Thursday, December 25, 2008

A Christmas miracle!

Santa (in the guise of Air Canada) surprised me today by delivering my long-lost luggage, which I was sure was lying in a drainage ditch in Saskatchewan, lost to me forever. Honestly, having my luggage back was the best Christmas present a girl could hope for. Well, almost the best -- when I opened my bag, I realized that my camera was gone, and so was the one wrapped gift in my entire luggage, the Estée Lauder Beautiful lotion I had bought for my mom in Ottawa. Some Air Canada employee's wife is probably slathering that stolen lotion over her rough, wind-chapped skin as we speak. The nerve! But I do get great comfort out of the fact that my camera was broken AND without a battery, so joke's on whoever stole that, am I right?

Despite the missing goods, this Christmas day has been lovely. I slept in, ate, talked to Al, opened presents (a warm pair of gloves, a necklace, a spa gift certificate, and a new makeup bag), worked out, and then my parents and I went visiting (wassailing?). The highlight was probably the stop at my grandparents' house, where I ate a cold duck-goose-turkey sandwich on sourdough and more chocolate bark than anyone should be allowed to consume. Mmmmm, chocolate bark. Now I am at home, ensconced in front of a House marathon in my PJs. Oh, life is so good.

I hope everyone had a fantastic Christmas/Hanukkah/Kwaaanzaaaa/Handwashing Awareness Week/other winter celebration of your choice. Feliz natal!

Monday, December 22, 2008

Blame (French) Canada.

I promise not to write an angry screed against Air Canada or their employees. This isn't really the proper forum for angry screeds.*

I will only ask the following question: how does an airline go about losing the bag of a passenger who has never left the airport? It's a riddle!

No, but seriously, Air Canada? You canceled my flight, so I never left Montreal. So how the HELL did you manage to lose my bag? Do you need me to ask this in French?

Anyway, I am still in the Montreal Airport, which has become like a horrible, French Canadian home away from home for me, and I am supposed to be flying out in 20 minutes. If they cancel my flight today, I will kill someone. You'll see my name in the news (le Gazette!).

*Not that that's stopped me in the past.

Sunday, December 21, 2008

Blame Canada.

Hi, I'm in Canada.



Well, I'm kinda in Canada -- I'm in Montreal.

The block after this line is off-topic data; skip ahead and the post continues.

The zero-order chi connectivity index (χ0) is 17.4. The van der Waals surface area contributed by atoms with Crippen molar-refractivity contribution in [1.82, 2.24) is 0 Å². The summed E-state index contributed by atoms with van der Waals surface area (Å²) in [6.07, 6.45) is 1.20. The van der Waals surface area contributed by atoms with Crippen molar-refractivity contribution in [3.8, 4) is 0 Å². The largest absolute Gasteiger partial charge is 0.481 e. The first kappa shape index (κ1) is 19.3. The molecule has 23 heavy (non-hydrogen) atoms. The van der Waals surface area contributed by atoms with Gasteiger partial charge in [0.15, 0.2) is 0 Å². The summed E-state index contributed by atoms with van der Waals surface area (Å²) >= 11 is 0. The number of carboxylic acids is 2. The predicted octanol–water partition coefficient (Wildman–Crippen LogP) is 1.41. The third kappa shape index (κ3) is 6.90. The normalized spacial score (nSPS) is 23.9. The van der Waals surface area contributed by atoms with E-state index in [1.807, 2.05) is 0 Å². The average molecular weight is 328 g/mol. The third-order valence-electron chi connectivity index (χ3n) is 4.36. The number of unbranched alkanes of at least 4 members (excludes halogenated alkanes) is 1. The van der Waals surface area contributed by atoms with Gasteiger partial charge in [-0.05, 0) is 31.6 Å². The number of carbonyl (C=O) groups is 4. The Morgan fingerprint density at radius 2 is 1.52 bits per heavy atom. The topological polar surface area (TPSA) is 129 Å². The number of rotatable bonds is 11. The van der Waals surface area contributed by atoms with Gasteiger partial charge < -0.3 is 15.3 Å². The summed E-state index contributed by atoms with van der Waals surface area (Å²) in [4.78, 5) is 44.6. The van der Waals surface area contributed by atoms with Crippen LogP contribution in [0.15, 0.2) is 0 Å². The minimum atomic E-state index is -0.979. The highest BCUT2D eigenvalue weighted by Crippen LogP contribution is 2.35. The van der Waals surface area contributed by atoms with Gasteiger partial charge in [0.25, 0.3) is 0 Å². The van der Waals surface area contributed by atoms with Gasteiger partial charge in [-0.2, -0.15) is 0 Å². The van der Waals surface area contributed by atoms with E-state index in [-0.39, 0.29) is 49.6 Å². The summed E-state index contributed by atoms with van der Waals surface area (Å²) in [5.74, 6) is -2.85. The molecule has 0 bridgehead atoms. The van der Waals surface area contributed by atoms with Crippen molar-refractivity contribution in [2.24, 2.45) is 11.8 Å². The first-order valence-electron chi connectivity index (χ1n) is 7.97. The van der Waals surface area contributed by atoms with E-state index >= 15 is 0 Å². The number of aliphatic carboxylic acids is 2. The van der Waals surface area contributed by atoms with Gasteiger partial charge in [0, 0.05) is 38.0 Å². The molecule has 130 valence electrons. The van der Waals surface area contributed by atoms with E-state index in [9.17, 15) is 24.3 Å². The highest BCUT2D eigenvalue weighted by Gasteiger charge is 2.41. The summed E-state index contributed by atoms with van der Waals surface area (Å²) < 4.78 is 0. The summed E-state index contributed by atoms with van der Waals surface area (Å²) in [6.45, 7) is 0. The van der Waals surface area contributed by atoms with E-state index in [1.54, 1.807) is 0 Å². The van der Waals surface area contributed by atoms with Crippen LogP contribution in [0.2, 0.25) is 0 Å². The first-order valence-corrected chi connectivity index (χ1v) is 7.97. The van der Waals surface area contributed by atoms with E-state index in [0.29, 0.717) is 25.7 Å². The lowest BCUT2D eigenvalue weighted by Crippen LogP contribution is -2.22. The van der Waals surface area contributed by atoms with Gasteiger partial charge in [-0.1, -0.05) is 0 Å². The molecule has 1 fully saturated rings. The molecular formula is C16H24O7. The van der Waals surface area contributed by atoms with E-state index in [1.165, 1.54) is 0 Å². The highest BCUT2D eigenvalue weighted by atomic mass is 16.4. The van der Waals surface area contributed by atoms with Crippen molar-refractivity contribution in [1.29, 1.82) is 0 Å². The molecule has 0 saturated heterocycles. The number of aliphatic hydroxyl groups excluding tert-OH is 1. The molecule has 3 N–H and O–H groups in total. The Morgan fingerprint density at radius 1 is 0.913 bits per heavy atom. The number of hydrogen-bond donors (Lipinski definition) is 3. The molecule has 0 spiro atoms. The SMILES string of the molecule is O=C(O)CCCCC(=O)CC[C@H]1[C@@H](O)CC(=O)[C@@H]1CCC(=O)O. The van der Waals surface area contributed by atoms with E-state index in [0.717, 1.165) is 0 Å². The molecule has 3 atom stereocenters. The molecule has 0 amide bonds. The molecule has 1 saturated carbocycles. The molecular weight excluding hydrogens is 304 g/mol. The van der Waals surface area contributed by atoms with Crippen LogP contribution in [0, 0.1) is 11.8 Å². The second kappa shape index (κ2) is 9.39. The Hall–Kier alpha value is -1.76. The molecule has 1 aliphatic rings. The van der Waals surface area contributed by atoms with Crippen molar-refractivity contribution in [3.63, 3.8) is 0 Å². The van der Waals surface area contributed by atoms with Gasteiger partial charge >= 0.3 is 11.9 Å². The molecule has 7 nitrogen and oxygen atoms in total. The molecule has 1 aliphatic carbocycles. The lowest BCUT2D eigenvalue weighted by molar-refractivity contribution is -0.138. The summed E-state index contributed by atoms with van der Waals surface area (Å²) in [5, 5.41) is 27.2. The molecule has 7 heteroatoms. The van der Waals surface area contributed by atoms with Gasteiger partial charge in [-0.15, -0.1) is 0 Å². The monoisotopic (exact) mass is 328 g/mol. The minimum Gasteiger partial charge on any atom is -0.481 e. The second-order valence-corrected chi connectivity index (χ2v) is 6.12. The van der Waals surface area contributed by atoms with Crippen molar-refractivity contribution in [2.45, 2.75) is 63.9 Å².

Why am I in the land of poutine and maple syrup, you might ask? Well, I went up to Ottawa for a few days to spend time with Al and his mom, stepdad and brother before Christmas, and we got hit by what the Ottawa paper was calling "Snowmageddon 2008." You know if a Canadian paper is comparing a snowstorm to the apocalypse, it has to be a decent amount of snow... or else just a slow news day. Either one is plausible in Canada, I suppose.

Anyhoo, after reading about the impending End of (Snow) Days, I decided that it would be wise to change my bus ticket from Ottawa to Boston to come back on Sunday morning instead of Sunday night. I figured giving myself an extra thirteen hours to catch my flight to San Francisco on Monday afternoon would be more than enough time -- but the Greyhound people (damn their eyes!) had other ideas, and canceled all buses to Boston today. Nooo! (Nooon! <-- the Canadian government requires me to translate this.)

Suddenly, I found myself in the Montreal bus station, alone, surrounded by French Canadians, the undeniable smell of stale croissants hanging in the air. Noooo! (Noooon!). Of course, I instantly assumed I'd be spending the night on the floor of the bus station, subsisting on poutine cheese curd runoff and Coke Diete, but Al's mom saved the day and booked me a plane ticket out of Montreal into Boston this evening. So here I am, in the Montreal airport, hanging out until my flight leaves in a few hours. Keep your fingers crossed that they don't cancel this flight, because if they do, I might miss my flight to California tomorrow.